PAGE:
I agree with Octathlon - from the Buddhist perspective, the danger in belief in an eternal, omnipotent creator god is that it is in direct contradiction to the three marks of anatta, annicca and dukkha.
But if I may speak outside of the Buddhist perspective: the danger of this type of belief can be in the fact that if one believes that this god has absolute power over the universe, and knows everything everyone does, then there isn't much room for free will, which makes any attempt to "change" as a person futile. Furthermore, if this god claims to justify the punishment of nonbelievers, then the person who believes in this god will find all manner of mental justifications to do harm to others in the name of this god.
In any case, there is a danger in believing that you are absolutely right in what you believe and everyone else is absolutely wrong. I know many "god-fearing Christians" who are quite tolerant of other beliefs and don't necessarily claim to be following the only true religion. However, I do believe that, based on experience and history, belief in the commonly worshipped Judeo-Christian god is dangerous because the texts attributed to this god is chock full of horrendous acts against humanity justified by religion. One can choose to ignore the bad parts of the texts, but then there is a sort of cognitive dissonance created, especially when pressed by others to give a good reason why they are still Christian even though they are rejecting a large portion of the "holy" text.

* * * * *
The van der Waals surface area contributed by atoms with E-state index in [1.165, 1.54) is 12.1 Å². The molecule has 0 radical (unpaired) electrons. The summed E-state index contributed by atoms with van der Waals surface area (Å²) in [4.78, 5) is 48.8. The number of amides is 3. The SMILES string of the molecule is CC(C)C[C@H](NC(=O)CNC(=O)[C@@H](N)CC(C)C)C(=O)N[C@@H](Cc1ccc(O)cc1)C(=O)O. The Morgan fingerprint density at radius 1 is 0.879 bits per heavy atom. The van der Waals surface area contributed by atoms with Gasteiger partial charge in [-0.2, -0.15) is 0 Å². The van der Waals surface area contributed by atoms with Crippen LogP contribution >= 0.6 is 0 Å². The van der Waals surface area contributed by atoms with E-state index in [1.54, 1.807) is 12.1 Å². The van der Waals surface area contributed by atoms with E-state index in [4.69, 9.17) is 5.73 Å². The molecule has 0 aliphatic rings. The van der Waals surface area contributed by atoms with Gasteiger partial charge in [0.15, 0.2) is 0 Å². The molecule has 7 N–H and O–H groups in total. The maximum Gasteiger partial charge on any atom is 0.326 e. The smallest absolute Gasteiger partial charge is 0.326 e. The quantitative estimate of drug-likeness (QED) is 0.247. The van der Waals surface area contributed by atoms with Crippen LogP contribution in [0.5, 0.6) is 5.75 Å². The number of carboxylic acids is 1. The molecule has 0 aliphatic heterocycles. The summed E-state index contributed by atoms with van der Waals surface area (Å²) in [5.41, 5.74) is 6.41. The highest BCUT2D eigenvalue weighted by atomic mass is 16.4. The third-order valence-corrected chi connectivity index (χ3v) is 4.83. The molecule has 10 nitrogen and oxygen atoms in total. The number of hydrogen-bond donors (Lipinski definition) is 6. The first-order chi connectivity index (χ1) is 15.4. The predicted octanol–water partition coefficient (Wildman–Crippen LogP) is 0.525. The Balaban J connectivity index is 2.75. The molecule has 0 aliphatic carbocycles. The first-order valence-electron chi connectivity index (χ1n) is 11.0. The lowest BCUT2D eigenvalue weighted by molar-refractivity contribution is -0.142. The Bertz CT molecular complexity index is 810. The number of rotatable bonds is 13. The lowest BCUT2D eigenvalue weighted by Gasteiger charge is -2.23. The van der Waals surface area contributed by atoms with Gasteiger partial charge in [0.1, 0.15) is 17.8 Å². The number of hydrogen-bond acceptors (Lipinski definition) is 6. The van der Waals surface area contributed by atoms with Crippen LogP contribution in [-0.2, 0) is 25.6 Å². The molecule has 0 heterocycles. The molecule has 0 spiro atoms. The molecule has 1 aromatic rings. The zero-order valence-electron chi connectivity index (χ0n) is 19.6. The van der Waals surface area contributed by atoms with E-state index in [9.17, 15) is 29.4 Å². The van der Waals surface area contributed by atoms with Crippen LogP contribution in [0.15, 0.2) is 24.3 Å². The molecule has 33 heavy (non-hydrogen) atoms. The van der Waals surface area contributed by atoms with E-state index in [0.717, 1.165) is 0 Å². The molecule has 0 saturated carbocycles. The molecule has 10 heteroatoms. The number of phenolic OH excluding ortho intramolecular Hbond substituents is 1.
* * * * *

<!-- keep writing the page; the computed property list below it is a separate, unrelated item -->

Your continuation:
I think belief in a god predisposes one to fanaticism and intolerance because you're relying on an outside source as the definitive and final word on all aspects of life, instead of investigating for yourself these things to see if they are actually true or relevant to your everyday lived experience. This outside source can tell you anything and everything and you'll believe it because you've already convinced yourself that this outside source is the final word.
The last thing I'll say is that, in my experience, fundamentalist Christians believe that any wholesome action a "non-believer" does is incapable of producing the same so-called positive benefits of the Christian because it's not based in Christian behaviorism. So even if a person is the nicest, most caring, most giving, most compassionate person you can ever meet, they will still meet with a terrible afterlife simply because they don't believe in god. Monotheism predisposes one towards a monopoly on morality, which is often used as further justification for persecution of others.